To that end, the content available to patients on Inspire is generated from experts by experience and is able to “shine some light on patients’ day-to-day lives,” according to Taylor. The information can be helpful to patients across the board, from topics like managing treatment side effects to how to access patient support programs. Doctors are helpful, but they likely don’t have to deal with these aspects of treatment and disease management on a personal level.
For engaging patients, gizmos and gadgets will be great--pill counters, app notifications and the like. But on a higher level of engaging and activating patients, one needs to think of Maslow’s hierarchy of needs, with self-actualization on top, Taylor contends. Without going back to your Psych 101 textbook, the simple idea that understanding and motivation among patients can go a long way in engaging patients toward greater adherence is not far-fetched. “We need patients to understand their conditions, their treatments and how to care for themselves to foster real engagement,” says Taylor.
Inspire provides online patient communities in a safe, privacy-protected environment. The result of this are social interactions that can serve as an incredibly deep and detailed resource of authentic and patient-relevant conversations. When asked about how representative Inspire members are of the whole patient population, Taylor notes that just as Facebook and other social media outlets have evolved to increasingly become a basic necessity across the public space, patients (and caregivers) turning to the Internet to learn more about the conditions which they or their loved ones face is becoming the norm.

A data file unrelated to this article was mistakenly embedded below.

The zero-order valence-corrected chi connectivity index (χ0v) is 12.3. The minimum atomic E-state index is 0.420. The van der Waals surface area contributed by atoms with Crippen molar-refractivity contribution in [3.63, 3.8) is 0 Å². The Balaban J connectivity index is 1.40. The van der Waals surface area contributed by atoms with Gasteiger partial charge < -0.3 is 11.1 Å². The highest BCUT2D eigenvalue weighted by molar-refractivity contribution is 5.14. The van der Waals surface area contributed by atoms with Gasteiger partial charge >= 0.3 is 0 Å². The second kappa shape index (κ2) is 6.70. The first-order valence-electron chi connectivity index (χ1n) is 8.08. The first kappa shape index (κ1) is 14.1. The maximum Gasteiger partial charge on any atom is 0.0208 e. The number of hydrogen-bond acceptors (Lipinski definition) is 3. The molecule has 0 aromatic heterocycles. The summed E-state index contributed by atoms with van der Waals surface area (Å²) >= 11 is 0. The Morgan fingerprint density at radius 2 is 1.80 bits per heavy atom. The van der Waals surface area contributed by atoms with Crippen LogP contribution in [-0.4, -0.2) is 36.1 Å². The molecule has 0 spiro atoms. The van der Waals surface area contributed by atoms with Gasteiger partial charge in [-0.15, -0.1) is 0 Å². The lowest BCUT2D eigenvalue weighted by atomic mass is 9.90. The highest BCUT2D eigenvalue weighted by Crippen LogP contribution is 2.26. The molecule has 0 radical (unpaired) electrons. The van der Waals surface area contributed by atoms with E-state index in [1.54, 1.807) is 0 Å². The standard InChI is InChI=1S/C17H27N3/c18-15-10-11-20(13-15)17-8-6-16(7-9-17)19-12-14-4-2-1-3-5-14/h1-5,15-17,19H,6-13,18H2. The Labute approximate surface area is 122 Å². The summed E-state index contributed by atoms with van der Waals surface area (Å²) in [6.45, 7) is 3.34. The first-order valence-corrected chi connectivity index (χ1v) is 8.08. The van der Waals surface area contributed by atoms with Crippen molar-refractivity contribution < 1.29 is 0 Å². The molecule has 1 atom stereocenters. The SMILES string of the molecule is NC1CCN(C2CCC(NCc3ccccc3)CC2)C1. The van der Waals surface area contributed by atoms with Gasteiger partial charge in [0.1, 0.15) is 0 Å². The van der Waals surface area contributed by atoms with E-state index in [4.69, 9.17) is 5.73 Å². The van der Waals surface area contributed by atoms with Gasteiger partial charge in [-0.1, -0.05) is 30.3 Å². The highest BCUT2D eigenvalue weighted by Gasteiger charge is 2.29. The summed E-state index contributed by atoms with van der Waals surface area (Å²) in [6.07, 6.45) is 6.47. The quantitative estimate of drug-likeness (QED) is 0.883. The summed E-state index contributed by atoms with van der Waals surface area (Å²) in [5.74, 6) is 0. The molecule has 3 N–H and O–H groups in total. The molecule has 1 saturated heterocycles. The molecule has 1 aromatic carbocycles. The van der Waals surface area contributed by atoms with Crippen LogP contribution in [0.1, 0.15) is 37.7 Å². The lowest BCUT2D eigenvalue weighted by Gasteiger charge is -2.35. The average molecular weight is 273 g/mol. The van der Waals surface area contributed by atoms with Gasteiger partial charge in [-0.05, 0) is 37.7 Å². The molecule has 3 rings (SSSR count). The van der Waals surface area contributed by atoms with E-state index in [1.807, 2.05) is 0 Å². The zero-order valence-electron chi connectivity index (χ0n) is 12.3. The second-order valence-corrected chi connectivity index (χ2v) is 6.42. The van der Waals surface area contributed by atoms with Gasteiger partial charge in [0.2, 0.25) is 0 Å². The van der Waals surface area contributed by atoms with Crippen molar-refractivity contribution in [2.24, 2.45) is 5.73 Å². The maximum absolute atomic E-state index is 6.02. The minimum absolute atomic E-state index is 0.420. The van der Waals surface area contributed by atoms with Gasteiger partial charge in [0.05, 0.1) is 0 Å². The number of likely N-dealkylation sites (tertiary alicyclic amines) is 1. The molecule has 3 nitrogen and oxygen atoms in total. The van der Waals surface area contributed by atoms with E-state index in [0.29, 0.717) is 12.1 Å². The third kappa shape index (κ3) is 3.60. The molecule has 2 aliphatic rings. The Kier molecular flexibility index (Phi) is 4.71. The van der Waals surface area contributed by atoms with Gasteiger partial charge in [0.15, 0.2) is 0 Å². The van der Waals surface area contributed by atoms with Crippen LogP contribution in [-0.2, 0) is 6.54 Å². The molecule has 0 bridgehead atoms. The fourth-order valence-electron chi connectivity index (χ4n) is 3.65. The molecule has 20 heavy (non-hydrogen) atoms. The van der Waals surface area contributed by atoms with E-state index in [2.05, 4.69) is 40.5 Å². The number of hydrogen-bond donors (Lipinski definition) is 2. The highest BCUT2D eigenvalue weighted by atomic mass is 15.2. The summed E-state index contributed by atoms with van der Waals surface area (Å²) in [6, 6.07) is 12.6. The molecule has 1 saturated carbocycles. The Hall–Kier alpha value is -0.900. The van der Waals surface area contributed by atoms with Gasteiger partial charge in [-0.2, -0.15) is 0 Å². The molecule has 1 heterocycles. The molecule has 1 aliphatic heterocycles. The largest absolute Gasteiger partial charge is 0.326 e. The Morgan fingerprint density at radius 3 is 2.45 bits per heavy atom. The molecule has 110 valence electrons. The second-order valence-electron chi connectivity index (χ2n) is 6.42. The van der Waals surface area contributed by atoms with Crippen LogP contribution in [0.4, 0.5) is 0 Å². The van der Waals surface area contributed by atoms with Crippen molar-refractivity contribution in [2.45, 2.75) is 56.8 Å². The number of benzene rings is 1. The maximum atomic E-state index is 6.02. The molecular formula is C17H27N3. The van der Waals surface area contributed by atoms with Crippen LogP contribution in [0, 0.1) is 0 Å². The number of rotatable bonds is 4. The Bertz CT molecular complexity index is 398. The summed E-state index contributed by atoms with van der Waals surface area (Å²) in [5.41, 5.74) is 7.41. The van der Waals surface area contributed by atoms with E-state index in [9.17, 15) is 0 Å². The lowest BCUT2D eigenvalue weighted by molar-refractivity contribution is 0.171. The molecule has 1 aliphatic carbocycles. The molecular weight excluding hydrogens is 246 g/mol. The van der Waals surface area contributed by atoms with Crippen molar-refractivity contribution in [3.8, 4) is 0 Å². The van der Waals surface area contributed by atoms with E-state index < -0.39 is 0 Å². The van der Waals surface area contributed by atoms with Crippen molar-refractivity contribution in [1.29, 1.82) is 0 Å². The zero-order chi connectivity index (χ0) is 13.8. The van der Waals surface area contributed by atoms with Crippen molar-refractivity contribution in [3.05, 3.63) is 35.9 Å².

Avalanche of authenticity
Whether patients’ stories are to be broadcast widely on social media, or used internally to motivate the employees at a life sciences company, storytelling requires both solid content and style. Anyone who has listened to The Moth Radio Hour on NPR understands the impact of storytelling and the importance of authenticity. Even patients telling their stories behind the anonymity of an Internet username can be more impactful than marketing material that comes across with any hint of corporate messaging.
“We identify patients who are willing to share their personal experiences,” says Melinda Snow, vice president of client services for Snow Companies, an agency bringing strategic, regulatory-compliant, real-life patient stories to direct-to-patient initiatives. “Stories are a great way to educate the community and capture the audience’s attention, because stories are what leave a lasting impression.”
Reaching and motivating patients is the goal when Snow is working with patients on their stories, she adds. The narrative may help other patients have important discussions with their healthcare team or navigate the system’s challenges, such as those around access or sticking with treatment.
Snow also ensures that patient storytellers offer a fair and balanced view of the reward/risk scenario when discussing their experience with a drug--all while ensuring the story is in the patient’s authentic voice.